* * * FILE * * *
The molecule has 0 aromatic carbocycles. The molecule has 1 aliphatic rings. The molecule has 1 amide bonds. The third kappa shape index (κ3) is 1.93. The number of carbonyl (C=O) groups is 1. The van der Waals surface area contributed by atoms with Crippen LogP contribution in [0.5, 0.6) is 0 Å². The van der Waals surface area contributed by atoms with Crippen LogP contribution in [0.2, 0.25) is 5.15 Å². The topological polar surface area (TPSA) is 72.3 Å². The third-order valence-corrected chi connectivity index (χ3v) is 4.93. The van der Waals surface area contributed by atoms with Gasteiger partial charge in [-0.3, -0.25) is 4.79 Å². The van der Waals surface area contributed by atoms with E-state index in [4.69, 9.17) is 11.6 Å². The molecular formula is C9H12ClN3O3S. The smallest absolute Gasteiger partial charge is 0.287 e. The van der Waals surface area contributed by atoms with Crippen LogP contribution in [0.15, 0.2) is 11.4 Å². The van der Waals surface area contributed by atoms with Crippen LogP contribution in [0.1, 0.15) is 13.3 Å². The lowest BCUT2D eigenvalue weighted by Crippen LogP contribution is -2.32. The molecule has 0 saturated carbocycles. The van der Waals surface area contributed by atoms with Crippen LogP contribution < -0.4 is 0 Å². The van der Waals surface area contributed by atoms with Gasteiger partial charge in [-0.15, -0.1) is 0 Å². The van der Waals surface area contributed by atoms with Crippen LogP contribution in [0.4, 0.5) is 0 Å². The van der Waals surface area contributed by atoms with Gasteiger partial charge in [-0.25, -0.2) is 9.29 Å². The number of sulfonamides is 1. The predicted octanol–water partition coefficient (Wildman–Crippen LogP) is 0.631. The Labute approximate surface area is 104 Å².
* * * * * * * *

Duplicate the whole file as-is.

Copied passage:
The molecule has 0 aromatic carbocycles. The molecule has 1 aliphatic rings. The molecule has 1 amide bonds. The third kappa shape index (κ3) is 1.93. The number of carbonyl (C=O) groups is 1. The van der Waals surface area contributed by atoms with Crippen LogP contribution in [0.5, 0.6) is 0 Å². The van der Waals surface area contributed by atoms with Crippen LogP contribution in [0.2, 0.25) is 5.15 Å². The topological polar surface area (TPSA) is 72.3 Å². The third-order valence-corrected chi connectivity index (χ3v) is 4.93. The van der Waals surface area contributed by atoms with Gasteiger partial charge in [-0.3, -0.25) is 4.79 Å². The van der Waals surface area contributed by atoms with E-state index in [4.69, 9.17) is 11.6 Å². The molecular formula is C9H12ClN3O3S. The smallest absolute Gasteiger partial charge is 0.287 e. The van der Waals surface area contributed by atoms with Crippen LogP contribution in [0.15, 0.2) is 11.4 Å². The van der Waals surface area contributed by atoms with Crippen LogP contribution in [0.1, 0.15) is 13.3 Å². The lowest BCUT2D eigenvalue weighted by Crippen LogP contribution is -2.32. The molecule has 0 saturated carbocycles. The van der Waals surface area contributed by atoms with Crippen LogP contribution < -0.4 is 0 Å². The van der Waals surface area contributed by atoms with Gasteiger partial charge in [-0.15, -0.1) is 0 Å². The van der Waals surface area contributed by atoms with Crippen LogP contribution in [0.4, 0.5) is 0 Å². The van der Waals surface area contributed by atoms with Gasteiger partial charge in [-0.25, -0.2) is 9.29 Å². The number of sulfonamides is 1. The predicted octanol–water partition coefficient (Wildman–Crippen LogP) is 0.631. The Labute approximate surface area is 104 Å².